Jurisdictions throughout Australia are hell-bent on banning symbols they don’t like, when it is way the symbol or sign is used rather than the image itself that is the problem. CLA made this point in a submission to a parliamentary process in the ACT, pointing out that there are thousands of signs, symbols, gestures, chants that could – and do, at times – give offence when misused.
CLA, in one of its traditional Australia Day letters, has called in 2023 on Attorney-General Mark Dreyfus to secure agreement of all other AGs for a major review of forensic science in Australia, and for a national Forensic Science Regulator/Authority. The December 2022 findings of the Sofronoff inquiry in Queensland dramatically highlighted the extent of the problems, which have caused wrongful convictions in cases like Fara Jama in Victoria, Mallard in WA, Keogh in SA and Eastman in the ACT, among many others.
A defendant will be represented in court by an artificial intelligence in February 2023 for the first time ever. The DoNotPay smartphone app will tell a defendant what to say during a court case challenging a speeding ticket. The apps’ developers have not disclosed the exact date or location of the case in the USA, New Scientist reports. Should the robot lawyer lose the case, the company has promised to cover the cost of the fine for the defendant. DoNotPay is billed on its website as the “world’s first robot lawyer”. Joshua Browder, founder and CEO, said: “The goal of this company is to make the $200 billion legal profession free for consumers.” https://tinyurl.com/4n5peyaz
Increasingly, in criminal trials throughout Australia, the failure to disclose (FTD) critical information to the defence appears to be skewing trials towards wrongful conviction outcomes. The problem is not new – the cases of Mallard, Keogh and Eastman over two decades demonstrate that fact – but what was an occasional blight seems to be becoming a plague of considerable proportions. Here’s the story, plus a special report on the Rules of Disclosure by legal academic Dr Bob Moles.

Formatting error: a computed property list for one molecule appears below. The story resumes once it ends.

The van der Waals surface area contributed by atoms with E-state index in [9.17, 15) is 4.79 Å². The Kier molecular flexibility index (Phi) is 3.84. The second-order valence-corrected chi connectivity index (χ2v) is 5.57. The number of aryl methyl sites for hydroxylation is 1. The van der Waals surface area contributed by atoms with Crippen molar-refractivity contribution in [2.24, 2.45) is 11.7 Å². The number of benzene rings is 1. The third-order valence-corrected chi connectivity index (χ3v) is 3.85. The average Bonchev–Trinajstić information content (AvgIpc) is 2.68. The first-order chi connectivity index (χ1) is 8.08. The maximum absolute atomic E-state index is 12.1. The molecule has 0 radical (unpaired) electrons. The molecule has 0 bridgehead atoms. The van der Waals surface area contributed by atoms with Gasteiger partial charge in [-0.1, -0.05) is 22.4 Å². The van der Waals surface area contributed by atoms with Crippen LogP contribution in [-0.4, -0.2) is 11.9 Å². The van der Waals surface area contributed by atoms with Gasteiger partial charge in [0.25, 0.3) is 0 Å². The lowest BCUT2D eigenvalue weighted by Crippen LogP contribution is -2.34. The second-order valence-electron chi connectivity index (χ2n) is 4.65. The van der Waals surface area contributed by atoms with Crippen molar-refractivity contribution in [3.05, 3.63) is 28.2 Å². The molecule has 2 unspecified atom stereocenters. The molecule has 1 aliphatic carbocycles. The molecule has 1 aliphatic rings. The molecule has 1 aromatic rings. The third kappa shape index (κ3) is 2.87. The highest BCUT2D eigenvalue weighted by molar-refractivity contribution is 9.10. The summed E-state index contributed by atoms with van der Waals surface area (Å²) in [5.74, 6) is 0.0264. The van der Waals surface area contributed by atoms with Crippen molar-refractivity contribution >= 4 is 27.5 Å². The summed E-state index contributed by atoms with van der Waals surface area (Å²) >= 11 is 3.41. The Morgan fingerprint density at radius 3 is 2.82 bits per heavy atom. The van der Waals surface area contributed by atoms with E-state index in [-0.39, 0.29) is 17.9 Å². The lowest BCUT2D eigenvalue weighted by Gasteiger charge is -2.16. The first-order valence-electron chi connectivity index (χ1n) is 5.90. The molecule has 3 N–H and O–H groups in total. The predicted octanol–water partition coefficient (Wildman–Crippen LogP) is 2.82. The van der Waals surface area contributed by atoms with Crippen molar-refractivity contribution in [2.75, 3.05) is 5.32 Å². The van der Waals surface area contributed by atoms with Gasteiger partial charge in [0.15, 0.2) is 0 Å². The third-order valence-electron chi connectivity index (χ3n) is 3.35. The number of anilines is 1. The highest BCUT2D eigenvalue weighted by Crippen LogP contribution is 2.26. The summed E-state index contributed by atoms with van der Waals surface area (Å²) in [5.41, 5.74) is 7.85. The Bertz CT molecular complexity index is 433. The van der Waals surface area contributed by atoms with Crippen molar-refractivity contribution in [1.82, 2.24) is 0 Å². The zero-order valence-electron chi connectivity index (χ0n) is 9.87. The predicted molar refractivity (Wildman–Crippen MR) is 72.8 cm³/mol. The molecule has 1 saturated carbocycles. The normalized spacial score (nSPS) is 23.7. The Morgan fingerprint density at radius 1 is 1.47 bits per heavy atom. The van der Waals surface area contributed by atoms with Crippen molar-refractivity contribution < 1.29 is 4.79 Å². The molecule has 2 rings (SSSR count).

A former Tasmanian prosecutor, Tony Jacobs, with 30 years experience which includes 30 murder trials, has written an explosive letter – beginning with the famous phrase ‘J’Accuse, quoting Emile Zola in 1898 – to the state’s Law Society claiming that “Mrs (Sue) Neill-Fraser’s conviction for murder should have been overturned because of the mistakes & omissions of a number of Tasmanian Legal Practitioners”. Jacobs’ letter was tabled in the Legislative Council of the Tasmanian Parliament on Tuesday 15 November 2022 by Michael Gaffney MLC. Here’s the tabling speech from a Hansard proof copy, .and you can read the tabled the letter.
Recent revelations of secret recordings of lawyers and their clients at Risdon Prison by Tasmanian Police over two months raised major alarm bells. The Commonwealth Ombudsman has been consistently calling out TasPol for its recording devices and surveillance warrant failures for years. TasPol's “compliance culture” is lacking, the Ombudsman says. In other words, TasPol does not obey the law. SPECIAL ANALYSIS reveals how extensive the TasPol problem is: nothing less than a full inquiry into TasPol will get to the root causes of its problems.
Police can self-authorise some warrants, or get a magistrate or judge to issue others. But whatever method is mandated, warrants are frequently incorrectly issued in Australia on false, dodgy or incomplete information containing wrong details and not meeting legal requirements, or by unauthorised people. The Commonwealth monitors warrant processes, and its Ombudsman has singled out one state in particular, Tasmania, for compliance and culture criticism over the past few years
What was so secret about the Bernard Collaery and Witness K case? It couldn’t have been the bugging of the East Timorese Cabinet rooms, as that was well known. Perhaps it was deeper and longer-term spying on who the East Timorese leaders were planning to throw their lot in with, over suspicions of Chinese influence of concern to Australia 20 years ago, Dr Richie Gun surmises.